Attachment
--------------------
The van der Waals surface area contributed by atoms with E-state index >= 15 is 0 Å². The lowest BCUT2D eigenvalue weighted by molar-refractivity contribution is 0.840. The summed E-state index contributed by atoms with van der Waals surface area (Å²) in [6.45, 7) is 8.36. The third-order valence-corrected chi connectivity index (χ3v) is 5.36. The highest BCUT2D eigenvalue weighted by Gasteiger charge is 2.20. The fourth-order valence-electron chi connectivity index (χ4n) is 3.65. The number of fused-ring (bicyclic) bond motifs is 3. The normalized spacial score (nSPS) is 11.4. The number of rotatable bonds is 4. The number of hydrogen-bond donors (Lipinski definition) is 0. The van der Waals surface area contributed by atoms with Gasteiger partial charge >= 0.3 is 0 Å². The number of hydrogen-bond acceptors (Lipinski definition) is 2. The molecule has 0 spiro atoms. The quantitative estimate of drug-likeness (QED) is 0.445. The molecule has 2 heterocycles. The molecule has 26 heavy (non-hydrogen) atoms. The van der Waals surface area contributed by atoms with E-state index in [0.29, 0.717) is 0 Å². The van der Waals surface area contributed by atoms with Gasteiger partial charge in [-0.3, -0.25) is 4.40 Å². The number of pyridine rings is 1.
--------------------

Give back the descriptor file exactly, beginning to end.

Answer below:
The van der Waals surface area contributed by atoms with E-state index >= 15 is 0 Å². The lowest BCUT2D eigenvalue weighted by molar-refractivity contribution is 0.840. The summed E-state index contributed by atoms with van der Waals surface area (Å²) in [6.45, 7) is 8.36. The third-order valence-corrected chi connectivity index (χ3v) is 5.36. The highest BCUT2D eigenvalue weighted by Gasteiger charge is 2.20. The fourth-order valence-electron chi connectivity index (χ4n) is 3.65. The number of fused-ring (bicyclic) bond motifs is 3. The normalized spacial score (nSPS) is 11.4. The number of rotatable bonds is 4. The number of hydrogen-bond donors (Lipinski definition) is 0. The van der Waals surface area contributed by atoms with Gasteiger partial charge >= 0.3 is 0 Å². The number of hydrogen-bond acceptors (Lipinski definition) is 2. The molecule has 0 spiro atoms. The quantitative estimate of drug-likeness (QED) is 0.445. The molecule has 2 heterocycles. The molecule has 26 heavy (non-hydrogen) atoms. The van der Waals surface area contributed by atoms with E-state index in [0.29, 0.717) is 0 Å². The van der Waals surface area contributed by atoms with Gasteiger partial charge in [-0.3, -0.25) is 4.40 Å². The number of pyridine rings is 1.